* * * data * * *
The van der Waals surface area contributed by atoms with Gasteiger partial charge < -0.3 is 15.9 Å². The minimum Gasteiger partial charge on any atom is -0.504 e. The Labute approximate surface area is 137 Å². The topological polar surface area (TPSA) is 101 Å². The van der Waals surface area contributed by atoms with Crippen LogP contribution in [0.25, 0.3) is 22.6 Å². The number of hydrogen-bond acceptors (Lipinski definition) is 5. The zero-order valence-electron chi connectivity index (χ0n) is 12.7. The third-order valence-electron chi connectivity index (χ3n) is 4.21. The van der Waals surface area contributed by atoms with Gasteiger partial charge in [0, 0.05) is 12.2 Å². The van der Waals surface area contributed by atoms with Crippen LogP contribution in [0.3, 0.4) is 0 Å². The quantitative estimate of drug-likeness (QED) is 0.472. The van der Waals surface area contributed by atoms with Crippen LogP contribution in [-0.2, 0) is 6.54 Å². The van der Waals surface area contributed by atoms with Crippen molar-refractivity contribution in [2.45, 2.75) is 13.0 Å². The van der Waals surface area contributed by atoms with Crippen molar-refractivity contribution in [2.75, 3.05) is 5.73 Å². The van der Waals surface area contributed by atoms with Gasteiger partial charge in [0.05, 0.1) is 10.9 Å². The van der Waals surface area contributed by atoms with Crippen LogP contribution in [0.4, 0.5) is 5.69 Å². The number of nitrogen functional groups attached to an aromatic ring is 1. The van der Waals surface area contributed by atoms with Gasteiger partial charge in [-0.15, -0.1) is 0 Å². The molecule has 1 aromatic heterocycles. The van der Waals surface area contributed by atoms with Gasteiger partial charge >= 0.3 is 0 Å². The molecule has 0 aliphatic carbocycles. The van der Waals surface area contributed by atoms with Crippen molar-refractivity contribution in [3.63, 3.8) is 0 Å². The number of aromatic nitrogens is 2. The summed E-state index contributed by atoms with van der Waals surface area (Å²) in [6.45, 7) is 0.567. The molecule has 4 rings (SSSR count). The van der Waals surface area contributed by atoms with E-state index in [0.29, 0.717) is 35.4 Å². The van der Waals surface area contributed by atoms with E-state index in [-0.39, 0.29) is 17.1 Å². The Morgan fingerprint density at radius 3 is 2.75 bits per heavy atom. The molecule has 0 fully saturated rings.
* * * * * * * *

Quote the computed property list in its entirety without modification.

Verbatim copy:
The van der Waals surface area contributed by atoms with Gasteiger partial charge < -0.3 is 15.9 Å². The minimum Gasteiger partial charge on any atom is -0.504 e. The Labute approximate surface area is 137 Å². The topological polar surface area (TPSA) is 101 Å². The van der Waals surface area contributed by atoms with Crippen LogP contribution in [0.25, 0.3) is 22.6 Å². The number of hydrogen-bond acceptors (Lipinski definition) is 5. The zero-order valence-electron chi connectivity index (χ0n) is 12.7. The third-order valence-electron chi connectivity index (χ3n) is 4.21. The van der Waals surface area contributed by atoms with Gasteiger partial charge in [0, 0.05) is 12.2 Å². The van der Waals surface area contributed by atoms with Crippen LogP contribution in [0.3, 0.4) is 0 Å². The quantitative estimate of drug-likeness (QED) is 0.472. The van der Waals surface area contributed by atoms with Crippen LogP contribution in [-0.2, 0) is 6.54 Å². The van der Waals surface area contributed by atoms with Crippen molar-refractivity contribution in [2.45, 2.75) is 13.0 Å². The van der Waals surface area contributed by atoms with Crippen molar-refractivity contribution in [2.75, 3.05) is 5.73 Å². The van der Waals surface area contributed by atoms with Gasteiger partial charge in [0.05, 0.1) is 10.9 Å². The van der Waals surface area contributed by atoms with Crippen LogP contribution in [0.4, 0.5) is 5.69 Å². The number of nitrogen functional groups attached to an aromatic ring is 1. The van der Waals surface area contributed by atoms with Gasteiger partial charge in [-0.15, -0.1) is 0 Å². The molecule has 1 aromatic heterocycles. The van der Waals surface area contributed by atoms with Gasteiger partial charge >= 0.3 is 0 Å². The molecule has 0 aliphatic carbocycles. The van der Waals surface area contributed by atoms with Crippen molar-refractivity contribution in [3.63, 3.8) is 0 Å². The number of aromatic nitrogens is 2. The summed E-state index contributed by atoms with van der Waals surface area (Å²) in [6.45, 7) is 0.567. The molecule has 4 rings (SSSR count). The van der Waals surface area contributed by atoms with E-state index in [0.29, 0.717) is 35.4 Å². The van der Waals surface area contributed by atoms with E-state index in [-0.39, 0.29) is 17.1 Å². The Morgan fingerprint density at radius 3 is 2.75 bits per heavy atom. The molecule has 0 fully saturated rings.